-1

So in an application I'm currently working on, I'm having an issue designing a collection. I can't give away too much information about the application, but here is a similar (albeit not as realistic) example that would fit a similar situation:

Lets say you have a construction company, it would have a number of attributes, like name, office address, current projects, employees, etc.

Now in this example, a construction company might only work during certain times of the year. For example, a company may not work during the winter due to weather reasons. The application is requiring the company to list the times were they will be actively working on projects. This would be specific dates (including year), because they won't necessarily be the same every year, so the idea is the company would list

Lets say ACME construction co. every year works from May 1 to labour day (Canadian holiday that is often considered a the end of summer) which happens to be Sept 7 in 2020. Lets say they also happen to take the first 7 days of July off. So the 2 working seasons would be 2020-05-01 - 2020-06-30 and 2020-07-08 - 2020-09-07. This season will also hold other information, that isn't directly relevant to this issue.

Now here comes the trickier part, lets say Umbrella Corp needs a company to renovate their office kitchen. They would want to search for a construction company to do this. So Umbrella Corp would search companies that are available during the month of June to do their renovation.

Now back to the data,

I could store availability as an array on the company collection, but this technically grows without bounds which would be an antipattern. It would take ages for this array to actually grow to a size that would actually matter, but it feels wrong to do that, am I wrong in thinking this way?

I could also store these seasons in their own collection, referencing back to the company, but then querying for companies that have availability becomes quite the issue. I could do an aggregate, but in my testing it appears to be slower than ideal. Something like:

db.companies.aggregate([
 {
   $lookup: {
     from: 'seasons',
     as: 'seasons',
     let: { companyId: '$_id' }
     pipeline: [
       {
         $match: {
           $expr: {
             $and: [{ $eq: ['$companyId', '$$companyId'] , /* other condition to filter by availability*/}]
         }
       }
     ]
   }
 },
 {
   $match: { 'seasons.0': { $exists: true } }
 }
])

The other option was to break it into 2 queries, the first being db.seasons.find({ /* by availability */}) and then db.companies.find({ _id: { $in: [/* company ids found from first result */] Now these 2 queries themselves are very fast, but the first one slows down when all the records need to be loaded into memory. In my test I created 20000 companies and 40000 seasons, and the first query took around 20ms for the query, but 4s to load it all into an array in code to work with.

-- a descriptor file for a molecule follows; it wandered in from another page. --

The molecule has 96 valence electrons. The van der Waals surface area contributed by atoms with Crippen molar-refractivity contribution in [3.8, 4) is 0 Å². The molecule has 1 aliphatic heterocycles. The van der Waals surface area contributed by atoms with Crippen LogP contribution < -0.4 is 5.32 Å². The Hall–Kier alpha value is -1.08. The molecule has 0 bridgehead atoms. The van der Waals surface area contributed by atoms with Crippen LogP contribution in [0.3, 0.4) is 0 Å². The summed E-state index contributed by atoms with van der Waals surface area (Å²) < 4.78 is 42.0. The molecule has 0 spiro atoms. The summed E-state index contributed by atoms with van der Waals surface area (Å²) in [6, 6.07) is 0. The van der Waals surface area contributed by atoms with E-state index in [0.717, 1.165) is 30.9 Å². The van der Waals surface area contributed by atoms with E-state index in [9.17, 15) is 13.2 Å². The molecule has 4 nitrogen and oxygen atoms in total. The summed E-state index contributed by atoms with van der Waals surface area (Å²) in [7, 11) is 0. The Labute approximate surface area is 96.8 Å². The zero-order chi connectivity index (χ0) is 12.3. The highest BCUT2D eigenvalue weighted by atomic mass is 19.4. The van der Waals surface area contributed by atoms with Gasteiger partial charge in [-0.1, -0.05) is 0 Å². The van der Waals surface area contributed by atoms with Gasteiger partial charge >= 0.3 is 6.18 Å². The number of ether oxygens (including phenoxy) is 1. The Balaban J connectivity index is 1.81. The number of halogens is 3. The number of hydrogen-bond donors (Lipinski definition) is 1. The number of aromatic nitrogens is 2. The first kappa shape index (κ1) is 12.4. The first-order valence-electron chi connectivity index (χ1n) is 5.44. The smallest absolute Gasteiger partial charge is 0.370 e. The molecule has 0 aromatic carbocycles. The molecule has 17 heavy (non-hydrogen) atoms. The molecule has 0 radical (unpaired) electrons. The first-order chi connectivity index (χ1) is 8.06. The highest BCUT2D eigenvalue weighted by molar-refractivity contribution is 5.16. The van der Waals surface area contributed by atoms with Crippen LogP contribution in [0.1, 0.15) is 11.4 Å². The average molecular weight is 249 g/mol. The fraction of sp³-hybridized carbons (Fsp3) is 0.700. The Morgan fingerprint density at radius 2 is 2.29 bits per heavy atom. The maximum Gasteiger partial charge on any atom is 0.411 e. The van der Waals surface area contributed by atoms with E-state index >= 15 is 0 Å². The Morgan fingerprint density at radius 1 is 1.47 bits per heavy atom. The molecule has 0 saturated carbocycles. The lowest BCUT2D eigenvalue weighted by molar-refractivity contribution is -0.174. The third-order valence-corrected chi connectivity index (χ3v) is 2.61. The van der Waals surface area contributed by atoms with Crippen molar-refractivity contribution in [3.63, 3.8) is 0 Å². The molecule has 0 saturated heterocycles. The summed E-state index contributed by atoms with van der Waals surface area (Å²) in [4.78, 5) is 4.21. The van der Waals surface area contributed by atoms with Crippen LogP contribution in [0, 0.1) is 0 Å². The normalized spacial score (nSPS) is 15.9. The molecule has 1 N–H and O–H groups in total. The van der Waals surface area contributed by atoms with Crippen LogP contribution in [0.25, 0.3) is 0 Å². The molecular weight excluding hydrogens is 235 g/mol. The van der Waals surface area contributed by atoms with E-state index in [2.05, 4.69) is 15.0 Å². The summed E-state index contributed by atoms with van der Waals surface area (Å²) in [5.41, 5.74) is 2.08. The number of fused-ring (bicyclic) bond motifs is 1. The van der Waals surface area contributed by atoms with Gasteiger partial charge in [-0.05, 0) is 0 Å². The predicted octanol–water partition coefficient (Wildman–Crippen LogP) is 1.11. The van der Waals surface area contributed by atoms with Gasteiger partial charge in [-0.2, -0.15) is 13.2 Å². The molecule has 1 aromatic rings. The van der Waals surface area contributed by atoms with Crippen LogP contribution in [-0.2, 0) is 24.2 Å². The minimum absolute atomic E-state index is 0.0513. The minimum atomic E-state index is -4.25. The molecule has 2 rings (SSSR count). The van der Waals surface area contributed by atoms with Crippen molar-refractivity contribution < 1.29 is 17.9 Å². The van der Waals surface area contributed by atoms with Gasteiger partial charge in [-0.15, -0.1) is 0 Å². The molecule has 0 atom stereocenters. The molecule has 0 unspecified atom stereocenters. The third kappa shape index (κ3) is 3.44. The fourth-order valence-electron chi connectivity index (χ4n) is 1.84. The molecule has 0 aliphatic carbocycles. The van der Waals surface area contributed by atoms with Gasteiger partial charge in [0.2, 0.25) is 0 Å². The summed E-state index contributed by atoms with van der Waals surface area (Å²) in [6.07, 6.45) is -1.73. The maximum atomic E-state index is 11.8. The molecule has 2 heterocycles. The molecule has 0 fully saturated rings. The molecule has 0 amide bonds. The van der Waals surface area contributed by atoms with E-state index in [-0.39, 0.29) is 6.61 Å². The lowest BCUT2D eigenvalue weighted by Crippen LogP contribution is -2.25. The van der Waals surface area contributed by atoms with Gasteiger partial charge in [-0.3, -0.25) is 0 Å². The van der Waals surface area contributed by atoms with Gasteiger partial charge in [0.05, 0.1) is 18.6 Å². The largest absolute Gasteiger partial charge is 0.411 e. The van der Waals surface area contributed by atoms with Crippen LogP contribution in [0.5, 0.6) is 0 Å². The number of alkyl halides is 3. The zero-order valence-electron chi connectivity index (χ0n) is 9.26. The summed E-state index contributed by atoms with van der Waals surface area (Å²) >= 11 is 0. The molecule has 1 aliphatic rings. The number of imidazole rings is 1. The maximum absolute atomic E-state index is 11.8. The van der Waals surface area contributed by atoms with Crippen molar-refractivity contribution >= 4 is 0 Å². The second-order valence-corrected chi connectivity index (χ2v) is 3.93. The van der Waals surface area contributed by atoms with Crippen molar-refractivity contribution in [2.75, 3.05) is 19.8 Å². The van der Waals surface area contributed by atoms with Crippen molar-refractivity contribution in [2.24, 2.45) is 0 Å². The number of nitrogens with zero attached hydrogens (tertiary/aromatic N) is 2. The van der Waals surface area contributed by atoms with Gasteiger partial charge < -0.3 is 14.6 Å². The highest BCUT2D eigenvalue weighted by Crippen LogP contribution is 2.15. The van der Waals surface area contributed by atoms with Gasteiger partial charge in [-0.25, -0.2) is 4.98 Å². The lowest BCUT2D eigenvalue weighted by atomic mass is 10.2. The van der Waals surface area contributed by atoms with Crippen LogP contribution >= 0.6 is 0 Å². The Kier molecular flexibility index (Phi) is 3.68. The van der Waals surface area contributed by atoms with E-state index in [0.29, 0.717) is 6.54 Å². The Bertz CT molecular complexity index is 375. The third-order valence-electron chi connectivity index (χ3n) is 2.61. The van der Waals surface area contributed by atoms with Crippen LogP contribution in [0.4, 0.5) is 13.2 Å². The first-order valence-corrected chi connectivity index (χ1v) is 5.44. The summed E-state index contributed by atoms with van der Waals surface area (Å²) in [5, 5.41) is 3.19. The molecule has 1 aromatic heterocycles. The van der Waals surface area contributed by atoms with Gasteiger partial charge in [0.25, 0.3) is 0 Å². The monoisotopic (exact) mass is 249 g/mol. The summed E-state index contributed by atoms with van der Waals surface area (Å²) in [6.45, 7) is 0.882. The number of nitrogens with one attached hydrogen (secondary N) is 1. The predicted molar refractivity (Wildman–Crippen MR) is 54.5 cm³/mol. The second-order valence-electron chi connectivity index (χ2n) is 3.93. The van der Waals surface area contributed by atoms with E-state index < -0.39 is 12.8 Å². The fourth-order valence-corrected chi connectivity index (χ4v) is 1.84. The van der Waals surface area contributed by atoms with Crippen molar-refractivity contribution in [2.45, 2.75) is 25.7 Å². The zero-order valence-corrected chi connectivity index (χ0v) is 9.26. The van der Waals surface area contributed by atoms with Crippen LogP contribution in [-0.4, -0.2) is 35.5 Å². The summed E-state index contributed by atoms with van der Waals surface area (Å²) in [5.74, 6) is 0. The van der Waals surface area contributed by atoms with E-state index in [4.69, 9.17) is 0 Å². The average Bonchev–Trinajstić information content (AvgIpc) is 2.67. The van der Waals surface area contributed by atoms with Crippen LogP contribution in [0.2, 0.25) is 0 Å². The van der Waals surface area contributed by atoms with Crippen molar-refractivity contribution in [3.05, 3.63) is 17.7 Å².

My third option I think would be when a seasons is created or updated, store the current/future season dates partially denormalized on the company like so:

{
  name: 'Acme Construction Co'
  seasons: [
    { _id: ObjectId(), startDate: '2020-05-01', endDate: '2020-06-03' }
    /* ... etc */
  ]
}

That way the company itself would directly contain the current information, and as new information is added the old records will slowly be purged so it would not grow without bounds.

What would be the recommended approach here? Is there maybe another solution I'm not thinking of?

Now the obvious answer might be change seasons to be recurring, but that is not an avenue we're looking to explore right now.

1

Some tricks that help with performance issues:

  • Use database limit/skip(both in queries and aggregations), and implement application pagination. If you expect users to only look for 50 records at a time, why are you sending 50,000?

  • When doing the aggregation, use the $lookup stage after filtering the collection ([$match,$lookup]). Avoid doing the whole aggregation and then filtering.

  • If your application algorithm can do operations in parallel. Using objects like Future/Promises, you can query collections concurrently.

  • If your application can be considered a client-side/server-side/database-side architecture:

    • When searching , let the client-side receive the object_id of the Company, and fetch/cache Company information independently and asynchronously. As many operations could involve a Company, having a local cache, avoids any additional server-side trip.

    • Let the client-side do the entire Company/Seasons aggregation.

    • If server-side holds database records in cache, server-side aggregation could be faster than database-side.

    • If server-side holds aggregation results in cache, even faster.

If still slow, I advise to not let junk inside the Company collection. Better to create a Company_Seasons collection that have everything you need already calculated, and keep Company and Seasons clean. Reasons:

  • Easier to analyze performance and manage db indexes
  • Easier to fix or rebuild if something goes very bad
  • Expansible, when you need to add more searchable fields, lesser risk of reaching document limit
  • Only keep data that are current/valid (like you said in the third option)

Your Answer

By clicking “Post Your Answer”, you agree to our terms of service, privacy policy and cookie policy

Not the answer you're looking for? Browse other questions tagged or ask your own question.